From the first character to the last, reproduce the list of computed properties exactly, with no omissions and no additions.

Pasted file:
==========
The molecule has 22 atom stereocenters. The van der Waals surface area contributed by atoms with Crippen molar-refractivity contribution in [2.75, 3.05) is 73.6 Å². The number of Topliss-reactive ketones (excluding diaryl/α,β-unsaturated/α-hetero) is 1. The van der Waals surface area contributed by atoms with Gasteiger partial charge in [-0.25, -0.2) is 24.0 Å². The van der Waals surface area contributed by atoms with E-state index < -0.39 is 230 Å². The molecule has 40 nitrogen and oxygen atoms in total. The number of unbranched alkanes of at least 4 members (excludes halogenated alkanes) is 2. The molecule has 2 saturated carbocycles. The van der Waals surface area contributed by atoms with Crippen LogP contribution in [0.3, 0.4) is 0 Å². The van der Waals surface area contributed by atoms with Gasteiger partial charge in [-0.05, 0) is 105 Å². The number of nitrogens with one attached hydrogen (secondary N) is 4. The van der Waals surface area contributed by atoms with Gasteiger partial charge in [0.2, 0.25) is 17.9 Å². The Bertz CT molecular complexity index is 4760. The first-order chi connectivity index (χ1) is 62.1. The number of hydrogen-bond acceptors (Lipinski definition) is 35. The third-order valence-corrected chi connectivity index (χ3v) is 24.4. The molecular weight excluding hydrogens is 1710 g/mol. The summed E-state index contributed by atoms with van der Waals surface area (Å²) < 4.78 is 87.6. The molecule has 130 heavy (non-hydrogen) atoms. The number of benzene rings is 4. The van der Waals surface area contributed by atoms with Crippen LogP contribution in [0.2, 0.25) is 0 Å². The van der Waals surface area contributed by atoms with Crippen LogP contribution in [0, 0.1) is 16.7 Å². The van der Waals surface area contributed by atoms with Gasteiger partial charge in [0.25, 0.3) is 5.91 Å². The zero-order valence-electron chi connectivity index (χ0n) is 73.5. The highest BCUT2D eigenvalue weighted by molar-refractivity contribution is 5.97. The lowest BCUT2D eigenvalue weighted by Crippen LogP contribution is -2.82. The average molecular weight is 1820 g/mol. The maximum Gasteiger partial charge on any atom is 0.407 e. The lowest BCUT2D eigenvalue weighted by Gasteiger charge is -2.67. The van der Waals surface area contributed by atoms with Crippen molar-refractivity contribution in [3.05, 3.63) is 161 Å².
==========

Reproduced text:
The molecule has 22 atom stereocenters. The van der Waals surface area contributed by atoms with Crippen molar-refractivity contribution in [2.75, 3.05) is 73.6 Å². The number of Topliss-reactive ketones (excluding diaryl/α,β-unsaturated/α-hetero) is 1. The van der Waals surface area contributed by atoms with Gasteiger partial charge in [-0.25, -0.2) is 24.0 Å². The van der Waals surface area contributed by atoms with E-state index < -0.39 is 230 Å². The molecule has 40 nitrogen and oxygen atoms in total. The number of unbranched alkanes of at least 4 members (excludes halogenated alkanes) is 2. The molecule has 2 saturated carbocycles. The van der Waals surface area contributed by atoms with Crippen LogP contribution in [0.3, 0.4) is 0 Å². The van der Waals surface area contributed by atoms with Gasteiger partial charge in [-0.05, 0) is 105 Å². The number of nitrogens with one attached hydrogen (secondary N) is 4. The van der Waals surface area contributed by atoms with Gasteiger partial charge in [0.2, 0.25) is 17.9 Å². The Bertz CT molecular complexity index is 4760. The first-order chi connectivity index (χ1) is 62.1. The number of hydrogen-bond acceptors (Lipinski definition) is 35. The third-order valence-corrected chi connectivity index (χ3v) is 24.4. The molecular weight excluding hydrogens is 1710 g/mol. The summed E-state index contributed by atoms with van der Waals surface area (Å²) < 4.78 is 87.6. The molecule has 130 heavy (non-hydrogen) atoms. The number of benzene rings is 4. The van der Waals surface area contributed by atoms with Crippen LogP contribution in [0.2, 0.25) is 0 Å². The van der Waals surface area contributed by atoms with Crippen LogP contribution in [0, 0.1) is 16.7 Å². The van der Waals surface area contributed by atoms with Gasteiger partial charge in [0.25, 0.3) is 5.91 Å². The zero-order valence-electron chi connectivity index (χ0n) is 73.5. The highest BCUT2D eigenvalue weighted by molar-refractivity contribution is 5.97. The lowest BCUT2D eigenvalue weighted by Crippen LogP contribution is -2.82. The average molecular weight is 1820 g/mol. The maximum Gasteiger partial charge on any atom is 0.407 e. The lowest BCUT2D eigenvalue weighted by Gasteiger charge is -2.67. The van der Waals surface area contributed by atoms with Crippen molar-refractivity contribution in [3.05, 3.63) is 161 Å².